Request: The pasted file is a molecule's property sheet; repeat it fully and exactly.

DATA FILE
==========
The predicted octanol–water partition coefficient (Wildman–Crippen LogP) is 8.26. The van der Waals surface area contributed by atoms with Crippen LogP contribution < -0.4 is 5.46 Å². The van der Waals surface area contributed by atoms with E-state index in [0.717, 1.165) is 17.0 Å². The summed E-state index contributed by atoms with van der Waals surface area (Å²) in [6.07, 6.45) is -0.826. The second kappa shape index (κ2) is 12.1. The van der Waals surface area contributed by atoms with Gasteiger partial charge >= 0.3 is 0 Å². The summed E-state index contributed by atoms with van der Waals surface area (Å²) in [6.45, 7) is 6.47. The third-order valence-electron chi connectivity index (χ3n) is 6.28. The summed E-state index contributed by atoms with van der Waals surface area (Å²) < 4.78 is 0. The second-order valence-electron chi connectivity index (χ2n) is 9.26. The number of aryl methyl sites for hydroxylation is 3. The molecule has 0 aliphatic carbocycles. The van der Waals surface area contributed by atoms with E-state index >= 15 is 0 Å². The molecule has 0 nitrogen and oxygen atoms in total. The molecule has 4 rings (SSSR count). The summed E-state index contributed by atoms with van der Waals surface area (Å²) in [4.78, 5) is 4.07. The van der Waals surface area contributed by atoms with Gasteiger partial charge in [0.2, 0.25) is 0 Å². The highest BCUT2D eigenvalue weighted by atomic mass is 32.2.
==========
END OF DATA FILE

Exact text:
The predicted octanol–water partition coefficient (Wildman–Crippen LogP) is 8.26. The van der Waals surface area contributed by atoms with Crippen LogP contribution < -0.4 is 5.46 Å². The van der Waals surface area contributed by atoms with E-state index in [0.717, 1.165) is 17.0 Å². The summed E-state index contributed by atoms with van der Waals surface area (Å²) in [6.07, 6.45) is -0.826. The second kappa shape index (κ2) is 12.1. The van der Waals surface area contributed by atoms with Gasteiger partial charge >= 0.3 is 0 Å². The summed E-state index contributed by atoms with van der Waals surface area (Å²) in [6.45, 7) is 6.47. The third-order valence-electron chi connectivity index (χ3n) is 6.28. The summed E-state index contributed by atoms with van der Waals surface area (Å²) < 4.78 is 0. The second-order valence-electron chi connectivity index (χ2n) is 9.26. The number of aryl methyl sites for hydroxylation is 3. The molecule has 0 aliphatic carbocycles. The van der Waals surface area contributed by atoms with E-state index >= 15 is 0 Å². The molecule has 0 nitrogen and oxygen atoms in total. The molecule has 4 rings (SSSR count). The summed E-state index contributed by atoms with van der Waals surface area (Å²) in [4.78, 5) is 4.07. The van der Waals surface area contributed by atoms with Gasteiger partial charge in [0.2, 0.25) is 0 Å². The highest BCUT2D eigenvalue weighted by atomic mass is 32.2.